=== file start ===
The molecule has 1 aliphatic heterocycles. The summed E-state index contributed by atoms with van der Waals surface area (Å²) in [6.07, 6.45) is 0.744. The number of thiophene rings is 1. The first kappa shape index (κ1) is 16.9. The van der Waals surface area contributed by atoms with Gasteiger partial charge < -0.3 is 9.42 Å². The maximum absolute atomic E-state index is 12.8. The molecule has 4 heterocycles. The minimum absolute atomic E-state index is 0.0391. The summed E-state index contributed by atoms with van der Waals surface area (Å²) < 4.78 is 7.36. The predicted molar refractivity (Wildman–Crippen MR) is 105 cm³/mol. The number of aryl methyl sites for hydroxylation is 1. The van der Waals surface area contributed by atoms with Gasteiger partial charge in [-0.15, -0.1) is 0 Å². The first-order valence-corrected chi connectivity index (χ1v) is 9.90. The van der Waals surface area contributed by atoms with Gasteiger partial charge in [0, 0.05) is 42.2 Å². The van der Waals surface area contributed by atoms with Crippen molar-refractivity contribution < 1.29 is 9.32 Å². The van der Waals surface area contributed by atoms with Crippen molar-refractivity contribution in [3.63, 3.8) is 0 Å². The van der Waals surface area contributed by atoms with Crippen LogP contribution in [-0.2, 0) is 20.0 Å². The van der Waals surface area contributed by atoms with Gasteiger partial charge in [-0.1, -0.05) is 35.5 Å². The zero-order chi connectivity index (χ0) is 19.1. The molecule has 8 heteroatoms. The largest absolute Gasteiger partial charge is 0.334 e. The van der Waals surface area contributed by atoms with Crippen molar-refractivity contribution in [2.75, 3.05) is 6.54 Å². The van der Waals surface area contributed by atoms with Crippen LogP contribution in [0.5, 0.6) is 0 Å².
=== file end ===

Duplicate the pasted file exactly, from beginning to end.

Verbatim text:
The molecule has 1 aliphatic heterocycles. The summed E-state index contributed by atoms with van der Waals surface area (Å²) in [6.07, 6.45) is 0.744. The number of thiophene rings is 1. The first kappa shape index (κ1) is 16.9. The van der Waals surface area contributed by atoms with Gasteiger partial charge < -0.3 is 9.42 Å². The maximum absolute atomic E-state index is 12.8. The molecule has 4 heterocycles. The minimum absolute atomic E-state index is 0.0391. The summed E-state index contributed by atoms with van der Waals surface area (Å²) < 4.78 is 7.36. The predicted molar refractivity (Wildman–Crippen MR) is 105 cm³/mol. The number of aryl methyl sites for hydroxylation is 1. The van der Waals surface area contributed by atoms with Gasteiger partial charge in [-0.15, -0.1) is 0 Å². The first-order valence-corrected chi connectivity index (χ1v) is 9.90. The van der Waals surface area contributed by atoms with Gasteiger partial charge in [0, 0.05) is 42.2 Å². The van der Waals surface area contributed by atoms with Crippen molar-refractivity contribution < 1.29 is 9.32 Å². The van der Waals surface area contributed by atoms with Crippen molar-refractivity contribution in [3.63, 3.8) is 0 Å². The van der Waals surface area contributed by atoms with Crippen LogP contribution in [-0.2, 0) is 20.0 Å². The van der Waals surface area contributed by atoms with Gasteiger partial charge in [-0.1, -0.05) is 35.5 Å². The zero-order chi connectivity index (χ0) is 19.1. The molecule has 8 heteroatoms. The largest absolute Gasteiger partial charge is 0.334 e. The van der Waals surface area contributed by atoms with Crippen molar-refractivity contribution in [2.75, 3.05) is 6.54 Å². The van der Waals surface area contributed by atoms with Crippen LogP contribution in [0.5, 0.6) is 0 Å².